Laurel Clark

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Laurel Clark
Laurel Clark, NASA photo portrait in blue suit.jpg
Laurel Clark
Laurel Blair Salton

(1961-03-10)March 10, 1961
Ames, Iowa, United States
DiedFebruary 1, 2003(2003-02-01) (aged 41)
Over Texas
Awards SpaceMOH.jpg NASA Distinguished Service Medal.png
Space career
NASA astronaut
Previous occupation
Flight surgeon
Rank Captain, U.S. Navy
Time in space
15d 22h 20m
Selection 1996 NASA Group
Missions STS-107
Mission insignia
STS-107 Flight Insignia.svg

Laurel Blair Clark (née Salton; March 10, 1961 – February 1, 2003) was a NASA astronaut, medical doctor, United States Navy Captain, and Space Shuttle mission specialist. Clark died along with her six fellow crew members in the Space Shuttle Columbia disaster. She was posthumously awarded the Congressional Space Medal of Honor.


Early and personal life

Clark was born in Ames, Iowa, but considered Racine, Wisconsin to be her home town. Clark was a member of the Gamma Phi Beta sorority at the University of Wisconsin - Madison.

She held a Federal Communications Commission (FCC) issued Technician Class amateur radio license with the call sign KC5ZSU.

She is survived by her husband, fellow NASA flight surgeon Dr. Jonathan Clark (who was part of an official NASA panel that prepared the final 400-page report about the Space Shuttle Columbia disaster), and son, Iain, who was born in 1996. [1] [2]



Clark was a member of the Aerospace Medical Association and the Society of U.S. Naval Flight Surgeons. She was also a member of the Olympia Brown Unitarian Universalist Church in Racine, Wisconsin. [3]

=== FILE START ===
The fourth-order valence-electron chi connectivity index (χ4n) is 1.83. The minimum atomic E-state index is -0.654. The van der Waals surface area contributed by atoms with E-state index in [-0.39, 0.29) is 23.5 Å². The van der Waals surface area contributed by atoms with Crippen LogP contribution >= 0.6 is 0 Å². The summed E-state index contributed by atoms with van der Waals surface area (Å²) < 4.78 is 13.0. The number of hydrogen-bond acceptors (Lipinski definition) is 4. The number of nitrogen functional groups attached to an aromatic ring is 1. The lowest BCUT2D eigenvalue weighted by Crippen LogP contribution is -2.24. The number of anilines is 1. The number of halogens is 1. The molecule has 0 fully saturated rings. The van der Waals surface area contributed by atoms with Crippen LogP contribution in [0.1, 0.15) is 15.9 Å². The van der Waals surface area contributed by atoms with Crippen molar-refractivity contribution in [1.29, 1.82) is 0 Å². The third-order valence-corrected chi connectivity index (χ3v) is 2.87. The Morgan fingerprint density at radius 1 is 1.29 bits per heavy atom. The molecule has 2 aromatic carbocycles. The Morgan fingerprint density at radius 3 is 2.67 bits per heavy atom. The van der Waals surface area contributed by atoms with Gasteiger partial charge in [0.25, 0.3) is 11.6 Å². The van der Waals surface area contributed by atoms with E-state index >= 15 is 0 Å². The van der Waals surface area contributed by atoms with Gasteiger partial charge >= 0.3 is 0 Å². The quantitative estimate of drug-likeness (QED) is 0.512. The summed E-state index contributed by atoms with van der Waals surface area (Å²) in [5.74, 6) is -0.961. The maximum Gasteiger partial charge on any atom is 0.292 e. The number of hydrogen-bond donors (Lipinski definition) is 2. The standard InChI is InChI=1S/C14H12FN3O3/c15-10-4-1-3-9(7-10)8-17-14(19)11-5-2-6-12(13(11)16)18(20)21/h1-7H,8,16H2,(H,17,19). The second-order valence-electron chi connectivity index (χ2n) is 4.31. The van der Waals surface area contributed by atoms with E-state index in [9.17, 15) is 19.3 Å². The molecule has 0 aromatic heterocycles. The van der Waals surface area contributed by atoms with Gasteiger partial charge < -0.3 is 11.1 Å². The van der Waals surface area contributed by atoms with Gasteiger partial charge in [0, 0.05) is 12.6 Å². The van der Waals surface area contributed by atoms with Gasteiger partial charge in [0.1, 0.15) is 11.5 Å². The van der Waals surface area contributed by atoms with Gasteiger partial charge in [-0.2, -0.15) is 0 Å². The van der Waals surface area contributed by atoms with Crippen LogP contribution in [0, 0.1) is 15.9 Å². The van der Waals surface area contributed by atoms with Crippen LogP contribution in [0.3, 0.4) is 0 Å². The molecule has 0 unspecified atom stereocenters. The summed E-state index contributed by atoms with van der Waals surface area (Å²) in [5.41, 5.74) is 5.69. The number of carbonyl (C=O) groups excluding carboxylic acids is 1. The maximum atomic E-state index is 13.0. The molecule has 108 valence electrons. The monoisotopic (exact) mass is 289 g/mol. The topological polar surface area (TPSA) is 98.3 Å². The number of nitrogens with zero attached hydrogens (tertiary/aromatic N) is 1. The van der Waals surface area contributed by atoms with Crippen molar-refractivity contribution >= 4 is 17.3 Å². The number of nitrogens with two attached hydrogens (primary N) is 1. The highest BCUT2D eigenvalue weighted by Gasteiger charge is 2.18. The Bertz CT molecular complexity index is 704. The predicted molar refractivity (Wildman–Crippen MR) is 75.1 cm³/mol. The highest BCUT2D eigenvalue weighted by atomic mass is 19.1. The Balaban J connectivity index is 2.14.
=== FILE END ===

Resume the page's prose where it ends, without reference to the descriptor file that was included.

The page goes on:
Military career

During medical school, Clark did active duty training with the Diving Medicine Department at the United States Navy Experimental Diving Unit in March 1987. After completing medical school, she underwent postgraduate medical education in pediatrics from 1987 to 1988 at the National Naval Medical Center. The following year she completed Navy undersea medical officer training at the Naval Undersea Medical Institute in Groton, Connecticut, and diving medical officer training at the Naval Diving and Salvage Training Center in Panama City, Florida. Clark was designated a Radiation Health Officer and Undersea Medical Officer. She was then assigned as the Submarine Squadron 14 Medical Department Head in Holy Loch, Scotland. During that assignment, she dove with Navy divers and Naval Special Warfare Unit Two SEALs, and performed many medical evacuations from US submarines. After two years of operational experience she was designated as a Naval Submarine Medical Officer and Diving Medical Officer. [4]

Clark underwent six months of aeromedical training at the Naval Aerospace Medical Institute at NAS Pensacola in Pensacola, Florida, and was designated as a Naval Flight Surgeon. She was stationed at MCAS Yuma, Arizona, and assigned as Flight Surgeon Marine Attack Squadron 211 (VMA-211), a Marine Corps AV-8B Harrier squadron. She made several deployments, including one overseas to the Western Pacific, practiced medicine in austere environments, and flew on multiple aircraft. Her squadron won the Marine Attack Squadron of the Year award for its successful deployment. She was then assigned as the Group Flight Surgeon for Marine Aircraft Group 13 (MAG-13).